Luke took up the tale again, "Well, this is where it really starts..."
He told it about Princess Leia's message; seeking out Ben here in the hermitage in which he had spent the greater part of his lonely life; the deaths of Vader and Yoda and Palpatine. When he had finished, it was late. He could sense the great blaze of the Galactic Core rising in the barren sky outside; could picture it slicking all the dunes to the colour of snow.
Jedi Master Qui-Gon Jinn had bent his insubstantial head, and was studying the empty hands that rested powerless in his lap. He was silent for a long time.
Luke went to reheat the tea. It was oversteeped and bitter, like his memories. What would be the man's response to a story like that? Did it touch him at all?
He was unprepared for the look of desolation that was raised to meet his gaze. "Obi-Wan encouraged you to kill your own father, out of revenge?"
What a bizarre thing to focus on! Anger rushed to fill the space left by incredulity. It wasn't this man's place to criticize Ben! "I didn't know he was my father."
"Exactly. He deceived you and used you, Luke, and he encouraged you to act through motives of hatred. Oh Force! Did I teach him so little?" It bent its head again and pushed both hands into its hair, as though curling up over physical pain. "How many apprentices must I lose before I learn?"
Disbelief and sympathy drove Luke to his knees in front of the kneeling man. He wanted to shake him, but knew that his hands would pass straight through the air. "If it wasn't for Ben the Empire would never have fallen. The galaxy would still be in slavery. What he did, he did to save us all. You should be proud."
The image straightened, its expression full of sorrow. "I don't mourn what he did, only how."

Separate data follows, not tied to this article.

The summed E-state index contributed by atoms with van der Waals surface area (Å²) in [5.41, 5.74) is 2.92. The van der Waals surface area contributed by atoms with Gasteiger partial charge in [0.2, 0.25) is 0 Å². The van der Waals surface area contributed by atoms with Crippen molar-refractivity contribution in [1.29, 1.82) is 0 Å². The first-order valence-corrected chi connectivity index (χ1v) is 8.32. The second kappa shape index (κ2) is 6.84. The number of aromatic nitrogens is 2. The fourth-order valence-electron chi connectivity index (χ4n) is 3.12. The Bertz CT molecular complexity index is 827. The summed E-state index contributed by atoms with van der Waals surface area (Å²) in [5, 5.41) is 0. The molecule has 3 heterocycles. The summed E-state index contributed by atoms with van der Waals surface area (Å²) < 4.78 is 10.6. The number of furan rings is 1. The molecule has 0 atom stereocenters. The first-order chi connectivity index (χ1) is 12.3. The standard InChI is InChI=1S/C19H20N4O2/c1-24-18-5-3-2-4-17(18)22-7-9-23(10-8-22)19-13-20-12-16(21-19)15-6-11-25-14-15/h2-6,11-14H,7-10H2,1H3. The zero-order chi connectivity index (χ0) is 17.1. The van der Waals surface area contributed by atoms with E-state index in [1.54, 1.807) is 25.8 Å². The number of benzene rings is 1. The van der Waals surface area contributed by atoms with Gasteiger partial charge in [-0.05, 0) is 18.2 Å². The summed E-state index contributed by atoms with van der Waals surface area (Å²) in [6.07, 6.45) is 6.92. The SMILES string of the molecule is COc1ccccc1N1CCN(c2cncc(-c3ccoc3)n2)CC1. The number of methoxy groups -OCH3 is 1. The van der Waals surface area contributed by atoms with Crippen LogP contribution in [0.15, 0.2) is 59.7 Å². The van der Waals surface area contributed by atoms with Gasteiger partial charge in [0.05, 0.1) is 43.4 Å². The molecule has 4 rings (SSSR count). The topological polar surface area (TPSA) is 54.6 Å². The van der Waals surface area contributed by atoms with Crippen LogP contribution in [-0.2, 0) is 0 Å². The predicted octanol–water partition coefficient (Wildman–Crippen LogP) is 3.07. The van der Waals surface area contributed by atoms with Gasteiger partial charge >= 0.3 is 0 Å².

One of the long hands fell, and the fingers of the other rested gently on the bend of his broken nose, as if to ease a phantom ache. "And Anakin, how did he fall?"
Whether it was grief, or only the electronic mimicry of grief, Luke didn't like seeing it in his guest. "I don't know. Ben - Obi-Wan - wouldn't speak of it. It must have been too painful."
Another pause, and the head bowed again. "Yes." Whole histories of eloquence in one syllable.
The galaxy moved slightly over their heads. Far off, the warbling roar of a krayt dragon boomed and sucked against the rocks.
"How he must have hated me," said Qui-Gon at last.
An overwhelmingly personal reaction, Luke thought, surprised and somewhat reassured. Just like me. No matter how hard I try, I can't help thinking of my friends first.
"Why should Obi-Wan hate you?" he asked, though it fitted everything well.
"Because I was the one who found Ani. I forced Obi-Wan to take him on."
A wry look, and a recovery. "They told me the boy was dangerous. Obi-Wan, Yoda, all of them, and still I blackmailed my Padawan into training him."
Jolt to the stomach, like the first glimpse of the Death Star. Your fault! It was your fault! And you have the gall to be angry with Ben for lying?
"Blackmail?" Luke asked. Could a Jedi exist with that level of hypocrisy?
Yet the near-transparent eyes were full of self denigrating humour. "You could call it that. It was my dying request."
Luke was overwhelmed by a memory of the swamps of Dagobah. Closeness and swelter, Yoda's ears drooping as he told the ancient Master that he must go to Han and Leia, even if the galaxy was lost as a result. I made the same decision. I favoured individuals over the whole.... I don't have the right to condemn him.
Yoda had given him the impression that he was inadequate because he could not forgo the personal. Yet here was a tale of Old Republic Jedi making requests and decisions which changed history, and doing it out of ...love?
"No wonder he felt personally betrayed when you were wrong." Luke had to pace, had to move. Oh gods, the anguish Ben must have gone through! And all alone!
Luke opened the door, shivered as the night scent curled in. The familiar view looked sinister in starlight; the cliffs twisting, like men in nightmares struggling with the sheets. Mottled silver shapes fled from his gaze, running toward the canyon where the X-wing rested.